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After days of googleing I think I can't decide which one is for what scenario. Of course I would like to use a perfect framework which combines both (unrealistic of course). I even know that it's possible to use them together. But the real question is what are those core design elements in each one that make it impossible to emulate one with the other. These are the ones I found:

  • in RX there is virtual time so the scheduler effectively controls the entire network but this is not possible in TDF because every block uses different tasks and they run independently
  • in TDF a block can retry receiving a message/resend and stuff like that but in RX it's not possible.
  • in rx the dataflow is serialized but in TDF this is optional

It would be nice to have some comprehension that is not list-like rather something that tries to derive both from a common abstract class/category talking only about the structural differences.

share|improve this question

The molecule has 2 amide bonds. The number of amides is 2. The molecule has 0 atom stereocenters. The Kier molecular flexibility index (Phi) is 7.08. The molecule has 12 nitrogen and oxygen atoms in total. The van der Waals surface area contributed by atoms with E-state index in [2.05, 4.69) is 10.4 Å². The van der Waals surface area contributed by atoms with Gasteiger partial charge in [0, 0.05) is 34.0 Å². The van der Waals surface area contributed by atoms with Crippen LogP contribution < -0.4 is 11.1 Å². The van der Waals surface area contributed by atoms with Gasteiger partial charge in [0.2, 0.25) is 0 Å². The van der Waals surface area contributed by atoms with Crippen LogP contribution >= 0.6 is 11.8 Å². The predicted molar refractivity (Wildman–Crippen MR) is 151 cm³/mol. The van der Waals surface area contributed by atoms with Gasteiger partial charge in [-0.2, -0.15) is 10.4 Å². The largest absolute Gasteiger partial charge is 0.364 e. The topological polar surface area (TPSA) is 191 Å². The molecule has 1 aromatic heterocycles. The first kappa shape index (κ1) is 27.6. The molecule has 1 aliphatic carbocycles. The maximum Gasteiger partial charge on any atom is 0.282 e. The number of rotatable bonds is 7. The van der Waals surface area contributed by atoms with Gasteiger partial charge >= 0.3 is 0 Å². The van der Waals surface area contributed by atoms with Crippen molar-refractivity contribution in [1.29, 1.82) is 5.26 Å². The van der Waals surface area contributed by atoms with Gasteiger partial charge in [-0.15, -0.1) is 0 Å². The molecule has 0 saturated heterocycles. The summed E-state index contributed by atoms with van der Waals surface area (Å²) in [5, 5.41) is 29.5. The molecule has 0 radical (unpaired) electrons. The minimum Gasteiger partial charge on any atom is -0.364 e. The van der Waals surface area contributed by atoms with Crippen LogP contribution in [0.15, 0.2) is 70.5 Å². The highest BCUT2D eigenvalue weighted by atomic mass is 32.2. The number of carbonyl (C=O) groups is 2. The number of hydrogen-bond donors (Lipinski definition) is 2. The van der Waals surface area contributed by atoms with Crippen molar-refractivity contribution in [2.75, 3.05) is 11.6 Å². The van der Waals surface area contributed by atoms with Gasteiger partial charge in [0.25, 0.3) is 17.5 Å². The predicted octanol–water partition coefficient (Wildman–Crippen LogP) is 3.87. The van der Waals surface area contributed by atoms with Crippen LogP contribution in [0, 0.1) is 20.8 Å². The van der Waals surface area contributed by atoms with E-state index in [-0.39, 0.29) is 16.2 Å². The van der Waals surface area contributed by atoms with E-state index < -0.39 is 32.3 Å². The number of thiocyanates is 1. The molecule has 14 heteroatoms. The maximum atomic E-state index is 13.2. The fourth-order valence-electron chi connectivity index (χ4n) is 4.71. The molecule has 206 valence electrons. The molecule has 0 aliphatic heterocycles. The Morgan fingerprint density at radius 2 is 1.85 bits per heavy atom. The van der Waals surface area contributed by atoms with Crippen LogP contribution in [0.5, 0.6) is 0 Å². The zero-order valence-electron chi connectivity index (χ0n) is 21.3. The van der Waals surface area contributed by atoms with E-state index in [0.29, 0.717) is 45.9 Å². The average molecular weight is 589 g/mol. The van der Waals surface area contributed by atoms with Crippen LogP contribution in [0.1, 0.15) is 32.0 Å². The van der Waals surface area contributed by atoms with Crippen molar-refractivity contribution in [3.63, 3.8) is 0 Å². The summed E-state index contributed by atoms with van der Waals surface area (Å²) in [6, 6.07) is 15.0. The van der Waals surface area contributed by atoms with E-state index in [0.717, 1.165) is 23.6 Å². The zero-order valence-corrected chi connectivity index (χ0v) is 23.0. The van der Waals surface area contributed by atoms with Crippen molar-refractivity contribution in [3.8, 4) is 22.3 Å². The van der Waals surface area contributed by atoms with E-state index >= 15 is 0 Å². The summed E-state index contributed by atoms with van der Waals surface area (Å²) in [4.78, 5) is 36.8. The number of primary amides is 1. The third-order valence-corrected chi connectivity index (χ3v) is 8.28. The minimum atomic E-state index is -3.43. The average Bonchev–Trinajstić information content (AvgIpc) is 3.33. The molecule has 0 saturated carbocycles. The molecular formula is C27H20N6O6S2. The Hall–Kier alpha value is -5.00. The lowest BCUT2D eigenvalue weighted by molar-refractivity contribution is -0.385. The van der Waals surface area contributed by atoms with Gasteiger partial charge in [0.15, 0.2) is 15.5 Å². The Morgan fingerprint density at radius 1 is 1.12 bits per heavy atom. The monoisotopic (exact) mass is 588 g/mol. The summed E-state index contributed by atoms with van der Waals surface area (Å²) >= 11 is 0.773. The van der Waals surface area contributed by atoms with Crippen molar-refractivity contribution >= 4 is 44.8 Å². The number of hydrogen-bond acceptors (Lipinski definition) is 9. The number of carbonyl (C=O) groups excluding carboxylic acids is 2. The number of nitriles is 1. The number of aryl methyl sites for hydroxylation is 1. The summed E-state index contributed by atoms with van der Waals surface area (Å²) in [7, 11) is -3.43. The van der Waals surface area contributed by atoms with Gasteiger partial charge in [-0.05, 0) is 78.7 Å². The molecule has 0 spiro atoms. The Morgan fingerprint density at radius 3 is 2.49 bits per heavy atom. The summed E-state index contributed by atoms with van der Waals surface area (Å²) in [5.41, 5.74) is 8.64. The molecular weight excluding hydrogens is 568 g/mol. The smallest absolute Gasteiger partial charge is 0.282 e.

FYI, TPF and RX are complimentary, not contradictory. They're made to work with each other and do so well. – casperOne Jan 18 '13 at 16:43
    
I think the most important difference is that TDF models computation using independent blocks that communicate with each other. Rx is focused on steams and manipulating them. – svick Jan 18 '13 at 16:56
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@casperOne: I never said that they were contradictory. Can you suggest a form of question that is constructive? I think my point is still valid. Why don't answer this question instead of closing it? – naeron84 Jan 18 '13 at 18:21
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@casperOne: No, I'm not asking for a list, in fact the exact opposite: "... some comprehension that is not list-like rather something that tries to derive both from a common abstract class/category talking only about the structural differences." (English is not my native language so maybe I haven't expressed myself clearly but the point is that I want a structured answer not a list) – naeron84 Jan 18 '13 at 18:54
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@casperOne: So how would you ask this question properly then? I understand them one by one but I cannot form a meta-concept which applies to both. – naeron84 Jan 18 '13 at 21:45

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